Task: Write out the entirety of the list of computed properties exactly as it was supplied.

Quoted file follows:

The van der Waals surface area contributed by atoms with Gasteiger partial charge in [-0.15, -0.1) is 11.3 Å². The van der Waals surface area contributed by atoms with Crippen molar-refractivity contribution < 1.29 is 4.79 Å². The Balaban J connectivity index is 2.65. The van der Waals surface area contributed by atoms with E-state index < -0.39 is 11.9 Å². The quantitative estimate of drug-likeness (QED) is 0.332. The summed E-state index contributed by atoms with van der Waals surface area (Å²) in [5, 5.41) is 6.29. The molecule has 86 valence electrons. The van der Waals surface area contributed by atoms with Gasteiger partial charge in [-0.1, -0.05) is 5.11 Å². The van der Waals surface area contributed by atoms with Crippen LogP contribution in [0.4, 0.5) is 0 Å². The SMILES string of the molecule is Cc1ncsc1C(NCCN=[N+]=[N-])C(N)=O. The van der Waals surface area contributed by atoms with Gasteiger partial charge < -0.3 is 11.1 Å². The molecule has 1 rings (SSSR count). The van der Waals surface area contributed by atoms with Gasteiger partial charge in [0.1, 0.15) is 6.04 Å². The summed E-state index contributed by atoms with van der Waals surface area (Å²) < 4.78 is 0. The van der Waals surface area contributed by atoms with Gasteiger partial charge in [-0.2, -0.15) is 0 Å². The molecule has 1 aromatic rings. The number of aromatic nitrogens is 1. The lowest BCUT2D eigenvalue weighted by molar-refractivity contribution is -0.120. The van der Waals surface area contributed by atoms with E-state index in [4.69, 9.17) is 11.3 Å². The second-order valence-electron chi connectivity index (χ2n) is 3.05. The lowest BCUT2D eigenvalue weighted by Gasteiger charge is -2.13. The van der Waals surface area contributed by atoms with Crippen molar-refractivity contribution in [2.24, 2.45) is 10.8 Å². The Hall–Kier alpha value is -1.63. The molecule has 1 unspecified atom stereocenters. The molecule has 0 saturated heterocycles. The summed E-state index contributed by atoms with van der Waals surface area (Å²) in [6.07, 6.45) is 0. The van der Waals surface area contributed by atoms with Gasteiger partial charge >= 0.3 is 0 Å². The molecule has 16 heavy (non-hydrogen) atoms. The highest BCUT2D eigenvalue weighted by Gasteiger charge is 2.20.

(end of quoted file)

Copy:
The van der Waals surface area contributed by atoms with Gasteiger partial charge in [-0.15, -0.1) is 11.3 Å². The van der Waals surface area contributed by atoms with Crippen molar-refractivity contribution < 1.29 is 4.79 Å². The Balaban J connectivity index is 2.65. The van der Waals surface area contributed by atoms with E-state index < -0.39 is 11.9 Å². The quantitative estimate of drug-likeness (QED) is 0.332. The summed E-state index contributed by atoms with van der Waals surface area (Å²) in [5, 5.41) is 6.29. The molecule has 86 valence electrons. The van der Waals surface area contributed by atoms with Gasteiger partial charge in [-0.1, -0.05) is 5.11 Å². The van der Waals surface area contributed by atoms with Crippen LogP contribution in [0.4, 0.5) is 0 Å². The SMILES string of the molecule is Cc1ncsc1C(NCCN=[N+]=[N-])C(N)=O. The van der Waals surface area contributed by atoms with Gasteiger partial charge < -0.3 is 11.1 Å². The molecule has 1 rings (SSSR count). The van der Waals surface area contributed by atoms with Gasteiger partial charge in [0.1, 0.15) is 6.04 Å². The summed E-state index contributed by atoms with van der Waals surface area (Å²) < 4.78 is 0. The van der Waals surface area contributed by atoms with Gasteiger partial charge in [-0.2, -0.15) is 0 Å². The molecule has 1 aromatic rings. The number of aromatic nitrogens is 1. The lowest BCUT2D eigenvalue weighted by molar-refractivity contribution is -0.120. The van der Waals surface area contributed by atoms with E-state index in [4.69, 9.17) is 11.3 Å². The second-order valence-electron chi connectivity index (χ2n) is 3.05. The lowest BCUT2D eigenvalue weighted by Gasteiger charge is -2.13. The van der Waals surface area contributed by atoms with Crippen molar-refractivity contribution in [2.24, 2.45) is 10.8 Å². The Hall–Kier alpha value is -1.63. The molecule has 1 unspecified atom stereocenters. The molecule has 0 saturated heterocycles. The summed E-state index contributed by atoms with van der Waals surface area (Å²) in [6.07, 6.45) is 0. The van der Waals surface area contributed by atoms with Gasteiger partial charge >= 0.3 is 0 Å². The molecule has 16 heavy (non-hydrogen) atoms. The highest BCUT2D eigenvalue weighted by Gasteiger charge is 2.20.